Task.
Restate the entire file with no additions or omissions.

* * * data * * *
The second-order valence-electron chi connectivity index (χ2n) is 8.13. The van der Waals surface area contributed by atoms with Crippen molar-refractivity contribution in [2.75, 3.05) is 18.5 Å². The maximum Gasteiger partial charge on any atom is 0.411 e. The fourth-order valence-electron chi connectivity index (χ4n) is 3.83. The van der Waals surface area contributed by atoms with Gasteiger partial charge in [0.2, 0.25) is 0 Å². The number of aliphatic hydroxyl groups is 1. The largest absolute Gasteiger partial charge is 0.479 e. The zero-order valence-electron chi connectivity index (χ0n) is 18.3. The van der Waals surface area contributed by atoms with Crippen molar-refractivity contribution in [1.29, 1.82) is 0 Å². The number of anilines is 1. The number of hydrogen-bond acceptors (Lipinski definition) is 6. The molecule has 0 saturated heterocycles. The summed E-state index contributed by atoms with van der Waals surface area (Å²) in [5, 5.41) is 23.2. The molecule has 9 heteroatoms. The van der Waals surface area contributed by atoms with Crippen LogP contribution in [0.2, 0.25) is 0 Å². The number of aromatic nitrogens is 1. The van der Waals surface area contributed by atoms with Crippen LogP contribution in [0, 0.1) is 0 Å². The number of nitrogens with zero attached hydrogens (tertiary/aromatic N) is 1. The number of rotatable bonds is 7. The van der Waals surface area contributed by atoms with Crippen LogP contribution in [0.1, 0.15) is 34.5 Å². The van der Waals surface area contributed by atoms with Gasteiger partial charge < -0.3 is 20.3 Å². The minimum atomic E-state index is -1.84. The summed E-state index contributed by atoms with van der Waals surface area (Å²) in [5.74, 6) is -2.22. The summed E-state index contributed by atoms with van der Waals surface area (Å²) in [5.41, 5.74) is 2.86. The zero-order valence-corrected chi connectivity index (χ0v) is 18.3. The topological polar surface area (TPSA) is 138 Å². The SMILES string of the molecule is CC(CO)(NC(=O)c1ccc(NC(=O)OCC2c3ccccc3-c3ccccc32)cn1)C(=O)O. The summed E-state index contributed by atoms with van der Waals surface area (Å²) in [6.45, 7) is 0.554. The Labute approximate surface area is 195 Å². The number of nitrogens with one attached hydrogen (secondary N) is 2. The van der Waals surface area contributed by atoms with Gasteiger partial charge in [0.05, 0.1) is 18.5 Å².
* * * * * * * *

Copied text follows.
The second-order valence-electron chi connectivity index (χ2n) is 8.13. The van der Waals surface area contributed by atoms with Crippen molar-refractivity contribution in [2.75, 3.05) is 18.5 Å². The maximum Gasteiger partial charge on any atom is 0.411 e. The fourth-order valence-electron chi connectivity index (χ4n) is 3.83. The van der Waals surface area contributed by atoms with Gasteiger partial charge in [0.2, 0.25) is 0 Å². The number of aliphatic hydroxyl groups is 1. The largest absolute Gasteiger partial charge is 0.479 e. The zero-order valence-electron chi connectivity index (χ0n) is 18.3. The van der Waals surface area contributed by atoms with Crippen molar-refractivity contribution in [1.29, 1.82) is 0 Å². The number of anilines is 1. The number of hydrogen-bond acceptors (Lipinski definition) is 6. The molecule has 0 saturated heterocycles. The summed E-state index contributed by atoms with van der Waals surface area (Å²) in [5, 5.41) is 23.2. The molecule has 9 heteroatoms. The van der Waals surface area contributed by atoms with Crippen LogP contribution in [0.2, 0.25) is 0 Å². The number of aromatic nitrogens is 1. The van der Waals surface area contributed by atoms with Crippen LogP contribution in [0, 0.1) is 0 Å². The number of nitrogens with zero attached hydrogens (tertiary/aromatic N) is 1. The number of rotatable bonds is 7. The van der Waals surface area contributed by atoms with Crippen LogP contribution in [0.1, 0.15) is 34.5 Å². The van der Waals surface area contributed by atoms with Gasteiger partial charge < -0.3 is 20.3 Å². The minimum atomic E-state index is -1.84. The summed E-state index contributed by atoms with van der Waals surface area (Å²) in [5.74, 6) is -2.22. The summed E-state index contributed by atoms with van der Waals surface area (Å²) in [5.41, 5.74) is 2.86. The zero-order valence-corrected chi connectivity index (χ0v) is 18.3. The topological polar surface area (TPSA) is 138 Å². The SMILES string of the molecule is CC(CO)(NC(=O)c1ccc(NC(=O)OCC2c3ccccc3-c3ccccc32)cn1)C(=O)O. The summed E-state index contributed by atoms with van der Waals surface area (Å²) in [6.45, 7) is 0.554. The Labute approximate surface area is 195 Å². The number of nitrogens with one attached hydrogen (secondary N) is 2. The van der Waals surface area contributed by atoms with Gasteiger partial charge in [0.05, 0.1) is 18.5 Å².